Key advantages and disadvantages of being a sole trader
Becoming a sole trader is relatively simple compared to other business structures. It can rapidly enable a business to begin trading; the requirements for record keeping are far more straightforward than other business structures.
Sole traders make all operational decisions and are solely responsible for raising business finance. They can invest their own capital into the business, or may be able to access business loans and/or overdrafts. Unlike limited companies or partnerships, it is not necessary to share decision making or the profits.
The simplicity of this structure also has its limitations. Unlike forming a limited company, it lacks the clear cut definition between personal and business income from the perspective of the tax authorities. The business owner is personally liable for income tax and National Insurance contributions due for the business profits in each given tax year. They are also personally liable for any debts the business incurs. Business analysts may advise sole traders to form a limited company in order to access greater levels of financing, for example for expansion plans. This can limit their personal liability; business lenders may be more inclined to co-operate with a limited company. It can also be the case that within certain industries it is easier to secure work if presenting potential business partners with a limited company structure.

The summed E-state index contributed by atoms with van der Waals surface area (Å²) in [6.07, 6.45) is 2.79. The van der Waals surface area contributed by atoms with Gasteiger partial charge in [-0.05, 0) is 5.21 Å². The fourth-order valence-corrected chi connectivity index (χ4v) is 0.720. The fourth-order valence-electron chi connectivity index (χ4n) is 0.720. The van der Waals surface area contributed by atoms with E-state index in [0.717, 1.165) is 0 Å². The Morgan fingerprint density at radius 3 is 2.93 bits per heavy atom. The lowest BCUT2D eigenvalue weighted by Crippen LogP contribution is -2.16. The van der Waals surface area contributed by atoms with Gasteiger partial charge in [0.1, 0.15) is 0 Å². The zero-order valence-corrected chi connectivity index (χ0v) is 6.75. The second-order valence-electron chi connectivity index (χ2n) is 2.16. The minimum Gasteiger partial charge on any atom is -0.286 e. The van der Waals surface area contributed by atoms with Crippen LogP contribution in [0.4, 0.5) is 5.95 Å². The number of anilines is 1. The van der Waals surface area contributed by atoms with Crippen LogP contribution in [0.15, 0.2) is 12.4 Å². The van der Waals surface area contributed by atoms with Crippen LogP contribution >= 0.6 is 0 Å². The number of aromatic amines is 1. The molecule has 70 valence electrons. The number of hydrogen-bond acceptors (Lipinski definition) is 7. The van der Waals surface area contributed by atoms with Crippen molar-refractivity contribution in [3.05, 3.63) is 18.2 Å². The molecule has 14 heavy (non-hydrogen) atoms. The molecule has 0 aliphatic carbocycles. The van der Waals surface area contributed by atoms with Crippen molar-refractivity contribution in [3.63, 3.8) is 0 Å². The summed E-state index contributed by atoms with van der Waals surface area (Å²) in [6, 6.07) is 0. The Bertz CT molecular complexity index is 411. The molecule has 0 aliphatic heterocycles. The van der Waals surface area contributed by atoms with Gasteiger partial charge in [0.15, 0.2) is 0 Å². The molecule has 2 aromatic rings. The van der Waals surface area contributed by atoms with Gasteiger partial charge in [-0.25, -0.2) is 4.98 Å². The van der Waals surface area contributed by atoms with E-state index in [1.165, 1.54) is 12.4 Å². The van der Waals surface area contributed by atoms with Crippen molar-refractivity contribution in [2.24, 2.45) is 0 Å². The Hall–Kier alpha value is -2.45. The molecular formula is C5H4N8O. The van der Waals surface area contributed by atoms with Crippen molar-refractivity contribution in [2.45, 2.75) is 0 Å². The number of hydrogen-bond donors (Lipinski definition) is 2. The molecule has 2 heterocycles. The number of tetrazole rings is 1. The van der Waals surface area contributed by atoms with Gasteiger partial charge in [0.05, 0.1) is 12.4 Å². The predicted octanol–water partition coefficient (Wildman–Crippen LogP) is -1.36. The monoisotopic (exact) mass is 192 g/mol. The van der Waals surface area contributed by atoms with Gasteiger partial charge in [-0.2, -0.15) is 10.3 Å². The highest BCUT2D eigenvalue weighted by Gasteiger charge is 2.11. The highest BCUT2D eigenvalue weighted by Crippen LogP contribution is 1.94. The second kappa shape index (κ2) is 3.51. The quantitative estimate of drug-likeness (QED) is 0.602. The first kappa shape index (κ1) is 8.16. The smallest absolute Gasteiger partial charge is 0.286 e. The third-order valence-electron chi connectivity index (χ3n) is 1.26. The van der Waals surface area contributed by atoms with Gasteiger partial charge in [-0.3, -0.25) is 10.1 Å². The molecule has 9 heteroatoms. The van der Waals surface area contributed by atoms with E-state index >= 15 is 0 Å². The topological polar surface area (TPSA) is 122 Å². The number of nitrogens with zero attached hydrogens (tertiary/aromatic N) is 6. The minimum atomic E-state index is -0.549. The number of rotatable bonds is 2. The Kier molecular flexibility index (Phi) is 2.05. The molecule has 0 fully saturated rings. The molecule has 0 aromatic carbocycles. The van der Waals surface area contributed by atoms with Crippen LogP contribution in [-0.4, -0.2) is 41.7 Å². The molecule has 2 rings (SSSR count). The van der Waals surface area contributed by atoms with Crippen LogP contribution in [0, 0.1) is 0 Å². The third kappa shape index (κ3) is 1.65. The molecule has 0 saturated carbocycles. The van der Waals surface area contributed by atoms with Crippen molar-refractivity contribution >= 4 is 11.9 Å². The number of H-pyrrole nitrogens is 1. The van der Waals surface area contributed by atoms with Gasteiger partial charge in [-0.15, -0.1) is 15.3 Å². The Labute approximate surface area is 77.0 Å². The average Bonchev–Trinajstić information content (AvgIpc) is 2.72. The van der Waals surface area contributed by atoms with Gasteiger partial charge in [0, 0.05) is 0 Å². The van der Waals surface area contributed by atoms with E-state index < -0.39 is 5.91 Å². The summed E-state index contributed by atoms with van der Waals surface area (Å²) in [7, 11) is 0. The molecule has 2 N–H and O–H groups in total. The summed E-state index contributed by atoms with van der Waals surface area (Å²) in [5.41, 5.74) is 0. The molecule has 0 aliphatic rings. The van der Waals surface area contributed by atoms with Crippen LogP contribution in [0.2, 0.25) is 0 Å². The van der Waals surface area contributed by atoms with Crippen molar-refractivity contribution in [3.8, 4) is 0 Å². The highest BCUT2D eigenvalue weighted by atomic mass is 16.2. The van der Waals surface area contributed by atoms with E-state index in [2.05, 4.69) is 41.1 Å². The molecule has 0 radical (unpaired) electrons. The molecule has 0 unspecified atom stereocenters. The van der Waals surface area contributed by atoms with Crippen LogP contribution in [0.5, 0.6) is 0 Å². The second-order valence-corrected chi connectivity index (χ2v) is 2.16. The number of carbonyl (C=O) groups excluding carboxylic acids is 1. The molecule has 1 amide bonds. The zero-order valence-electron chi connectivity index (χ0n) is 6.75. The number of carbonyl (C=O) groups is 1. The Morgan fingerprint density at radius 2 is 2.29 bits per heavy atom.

UK Insolvency statistics
During 2010, the recorded number of individual insolvencies in England and Wales was 135,089 according to the UK Government’s Insolvency Service (including provisional figures from the final quarter). The figures had fallen by 13.6% during the final quarter compared to the same quarter during 2009. 12,049 individuals declared formal bankruptcy, a drop of almost a third (29.2%) on the previous year. 12,058 entered formal Individual Voluntary Arrangements (IVAs), representing an annual drop of 5.4%. A further 6,172 entered a formal Debt Relief Order (DRO), an increase of 15.4% on the previous year’s figures. The levels of self-employed bankruptcies had fallen slightly by the third quarter of 2010 to make up 11.9% of the total within England and Wales. This represented an improvement on the number of bankrupt sole traders during the previous year and up to June 2010.